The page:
The federal courts are authorized to provide collateral relief where a petitioner is in state custody or under a federal sentence imposed in violation of the Constitution or the laws or treaties of the United States. 28 U.S.C. § § 2254, 22255. Thus, the federal role in reviewing an application for habeas corpus is limited to evaluating what occurred in the state or federal proceedings that actually led to the petitioner's conviction; what occurred in the petitioner's collateral proceeding does not enter into the habeas calculation.

Lambert v. Blackwell. 387 F.3d 210, 247 (3d Cir. 2004), cert, denied 554 U.S. 1063 (2005), quoting Hassine v. Zimmerman. 160 F.3d 941, 954-955 (3d Cir. 1998), cert, denied 526 U.S. 1065 (1999).

Nunez has not set forth a factual basis for this claim. However, to the extent that Nunez is referring to the PCRA court's failure to notify counsel of its intention to dismiss the petition, it is clear that it could not succeed on its merits. Nunez became aware of the Superior Court's notice. He could have forwarded it to counsel. Instead, he filed a pro se response.

D. Batson

Nunez argues that his trial counsel was ineffective in failing to raise objections under Batson v. Kentucky. 476 U.S. 79 (1986) during jury selection. Nunez did not raise this issue before the Commonwealth courts, and it is, consequently, unexhausted and procedurally defaulted. According to Nunez, this is the fault of PCRA counsel, who failed to conduct a competent investigation of the record.

To the extent that PCRA counsel's ineffectiveness could excuse procedural default under Martinez v. Ryan, supra, it is still clear that the claim could not succeed on its merits. This is for the simple reason that Nunez has not pointed to any improper statement or action by the Commonwealth. He merely alleges, in general terms, that "during jury selection, the prosecutor struck jurors for discriminatory reasons that appeared to be motivated by potential jurors' race, age or social background." The fact that, as he argues, PCRA counsel was ineffective in failing to order a transcript of jury selection does not change this: Nunez is not entitled to assert a baseless claim first, and then seek some underlying evidence after that. Conclusory allegations such as this may be disposed of without further investigation by the District Court in a habeas proceeding. U.S. v. Thomas. 221 F.3d 430, 437 (3d Cir. 2000).

5. Other Claims of Ineffective Assistance of Counsel

In his fifth claim, Nunez has alleged that trial counsel was constitutionally ineffective in that he failed to:

(1) properly advise Nunez as to whether to testify at his trial; (2) request gun powder residue testing on a T-shirt admitted as evidence; (3) investigate the terms of a plea agreement entered by Francisco Olmeda, a prosecution witness who said that Nunez had told him that he killed Scott; (4) object to the admission of a prior statement made by April Velez; (5) prevent the improper admission of certain letters he wrote to Velez; (6) object to improper reference by the prosecutor to Velez's preliminary hearing testimony; (7) object to the improper reading of Olmeda's statement into evidence; (8) prevent the admission of Rodriguez's prior statement; (9) prevent the improper admission of evidence as to Nunez's propensity to commit crimes; (10) object to the reading of Washington's prior statement into evidence; (11) prevent Nunez from having to "comment on Commonwealth witnesses' credibility and out-of-court statements"; (12) request a mistrial after the prosecution questioned Nunez about prior crimes and bad acts. Finally, (13) Nunez claims that all of these instances of error cumulatively deprived him of a fair trial.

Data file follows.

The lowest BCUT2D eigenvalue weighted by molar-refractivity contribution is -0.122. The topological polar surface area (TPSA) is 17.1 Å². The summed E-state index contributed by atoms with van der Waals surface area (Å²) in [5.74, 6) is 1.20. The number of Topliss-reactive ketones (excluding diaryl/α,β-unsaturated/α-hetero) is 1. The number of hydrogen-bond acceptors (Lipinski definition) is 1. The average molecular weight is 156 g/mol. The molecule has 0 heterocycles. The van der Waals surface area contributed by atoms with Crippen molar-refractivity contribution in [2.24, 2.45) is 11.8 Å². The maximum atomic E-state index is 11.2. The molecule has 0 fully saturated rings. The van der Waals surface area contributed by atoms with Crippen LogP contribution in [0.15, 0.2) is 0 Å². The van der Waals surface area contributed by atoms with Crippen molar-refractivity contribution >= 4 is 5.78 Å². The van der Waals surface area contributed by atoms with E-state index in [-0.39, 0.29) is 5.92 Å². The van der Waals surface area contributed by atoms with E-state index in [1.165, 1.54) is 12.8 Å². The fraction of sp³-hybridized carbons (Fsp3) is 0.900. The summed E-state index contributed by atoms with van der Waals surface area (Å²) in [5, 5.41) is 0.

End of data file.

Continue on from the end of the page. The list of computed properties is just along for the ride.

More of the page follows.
Petition at Attachment, Claim No. 5.

Some of these claims were raised in Nunez's Rule 1925 statement in his PCRA appeal, at least obliquely, in the form of an argument that PCRA counsel had been incompetent in failing to "advance arguable meritorious ineffective assistance of counsel claims initially raised in defendant's pro se amended PCRA petition challenging [trial counsel's ineffectiveness at trial." Exhibit H to Commonwealth's Response, supra, at Statement of Matters Complained of on Appeal.

However, in his Superior Court brief, Nunez included in the Statement of Questions Presented section of his brief only three claims challenging the legality of the dismissal of his PCRA petition. Exhibit H to Commonwealth's Response, supra. These were the only claims he discussed in the body of his brief, and they were, therefore, the only claims discussed by the Superior Court in its decision. Id. and Exhibit I to Commonwealth's Response, supra. Under Pennsylvania law, Nunez abandoned his other claims. PA R. App. P. 2116 ("No question will be considered unless it is stated in the statement of questions involved or is fairly suggested thereby"); Winkelspecht v. Pa. Board of Probation and Parole. 813 A.2d 688, 691 at n.1 (Pa. 2002).

Accordingly, the claims of ineffective assistance of trial counsel are unexhausted and procedurally defaulted because the deadline for exhausting them is long past. As above, procedural default can be excused only upon a showing of actual innocence, or cause and prejudice for the default. Nunez has not made either of these showings.

The petitioner may file objections to this Report and Recommendation. See Local Civ. Rule 72.1. Failure to file timely objections may constitute a waiver of any appellate rights.

IV. Conclusion

Based on the foregoing, I make the following:


AND NOW, this 26 day of March, 2014, IT IS RESPECTFULLY RECOMMENDED that the petition for writ of habeas corpus be DENIED. There is no basis for the issuance of a certificate of appealabilty.



AND NOW, this__ day of __, 2013, upon careful and independent consideration of the petition for writ of habeas corpus, and after review of the Report and Recommendation of the United States Magistrate Judge Jacob P. Hart, it is ORDERED that:

1. The Report and Recommendation is APPROVED and ADOPTED;

2. The petition for writ of habeas corpus is DENIED.

3. There is no basis for the issuance of a certificate of appealability.